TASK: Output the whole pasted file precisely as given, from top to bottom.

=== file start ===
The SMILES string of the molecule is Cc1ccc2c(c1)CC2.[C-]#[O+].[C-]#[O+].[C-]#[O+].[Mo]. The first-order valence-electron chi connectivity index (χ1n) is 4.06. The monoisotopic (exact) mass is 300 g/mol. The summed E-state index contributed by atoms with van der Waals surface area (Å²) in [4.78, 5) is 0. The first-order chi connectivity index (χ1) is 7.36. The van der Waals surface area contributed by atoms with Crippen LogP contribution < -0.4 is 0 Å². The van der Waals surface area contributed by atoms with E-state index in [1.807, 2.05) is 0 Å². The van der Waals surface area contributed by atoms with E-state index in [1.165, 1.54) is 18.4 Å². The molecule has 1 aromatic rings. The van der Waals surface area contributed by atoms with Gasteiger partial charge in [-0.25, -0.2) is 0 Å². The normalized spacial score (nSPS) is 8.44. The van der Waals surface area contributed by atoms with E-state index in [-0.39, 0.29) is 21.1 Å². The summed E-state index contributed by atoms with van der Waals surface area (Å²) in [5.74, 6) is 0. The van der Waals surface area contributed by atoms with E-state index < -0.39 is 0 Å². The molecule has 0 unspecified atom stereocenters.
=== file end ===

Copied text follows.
The SMILES string of the molecule is Cc1ccc2c(c1)CC2.[C-]#[O+].[C-]#[O+].[C-]#[O+].[Mo]. The first-order valence-electron chi connectivity index (χ1n) is 4.06. The monoisotopic (exact) mass is 300 g/mol. The summed E-state index contributed by atoms with van der Waals surface area (Å²) in [4.78, 5) is 0. The first-order chi connectivity index (χ1) is 7.36. The van der Waals surface area contributed by atoms with Crippen LogP contribution < -0.4 is 0 Å². The van der Waals surface area contributed by atoms with E-state index in [1.807, 2.05) is 0 Å². The van der Waals surface area contributed by atoms with E-state index in [1.165, 1.54) is 18.4 Å². The molecule has 1 aromatic rings. The van der Waals surface area contributed by atoms with Gasteiger partial charge in [-0.25, -0.2) is 0 Å². The normalized spacial score (nSPS) is 8.44. The van der Waals surface area contributed by atoms with E-state index in [-0.39, 0.29) is 21.1 Å². The summed E-state index contributed by atoms with van der Waals surface area (Å²) in [5.74, 6) is 0. The van der Waals surface area contributed by atoms with E-state index < -0.39 is 0 Å². The molecule has 0 unspecified atom stereocenters.